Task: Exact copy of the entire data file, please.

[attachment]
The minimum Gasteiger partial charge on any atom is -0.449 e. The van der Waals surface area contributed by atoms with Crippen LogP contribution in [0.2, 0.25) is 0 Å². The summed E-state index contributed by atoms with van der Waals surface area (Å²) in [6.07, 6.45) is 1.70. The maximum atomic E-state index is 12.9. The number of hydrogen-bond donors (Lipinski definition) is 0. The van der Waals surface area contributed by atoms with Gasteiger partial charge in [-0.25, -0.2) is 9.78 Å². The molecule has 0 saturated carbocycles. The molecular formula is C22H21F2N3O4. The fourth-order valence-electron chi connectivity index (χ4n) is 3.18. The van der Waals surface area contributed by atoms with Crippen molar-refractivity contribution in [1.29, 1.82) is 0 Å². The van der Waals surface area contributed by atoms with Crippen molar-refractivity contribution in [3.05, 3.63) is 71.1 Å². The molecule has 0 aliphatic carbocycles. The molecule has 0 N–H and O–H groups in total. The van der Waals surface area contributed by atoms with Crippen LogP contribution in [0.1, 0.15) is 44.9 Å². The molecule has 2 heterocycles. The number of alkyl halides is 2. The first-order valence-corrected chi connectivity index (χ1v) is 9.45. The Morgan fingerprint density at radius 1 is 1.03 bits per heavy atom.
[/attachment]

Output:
The minimum Gasteiger partial charge on any atom is -0.449 e. The van der Waals surface area contributed by atoms with Crippen LogP contribution in [0.2, 0.25) is 0 Å². The summed E-state index contributed by atoms with van der Waals surface area (Å²) in [6.07, 6.45) is 1.70. The maximum atomic E-state index is 12.9. The number of hydrogen-bond donors (Lipinski definition) is 0. The van der Waals surface area contributed by atoms with Gasteiger partial charge in [-0.25, -0.2) is 9.78 Å². The molecule has 0 saturated carbocycles. The molecular formula is C22H21F2N3O4. The fourth-order valence-electron chi connectivity index (χ4n) is 3.18. The van der Waals surface area contributed by atoms with Crippen molar-refractivity contribution in [1.29, 1.82) is 0 Å². The van der Waals surface area contributed by atoms with Crippen molar-refractivity contribution in [3.05, 3.63) is 71.1 Å². The molecule has 0 aliphatic carbocycles. The molecule has 0 N–H and O–H groups in total. The van der Waals surface area contributed by atoms with Crippen LogP contribution in [0.1, 0.15) is 44.9 Å². The molecule has 2 heterocycles. The number of alkyl halides is 2. The first-order valence-corrected chi connectivity index (χ1v) is 9.45. The Morgan fingerprint density at radius 1 is 1.03 bits per heavy atom.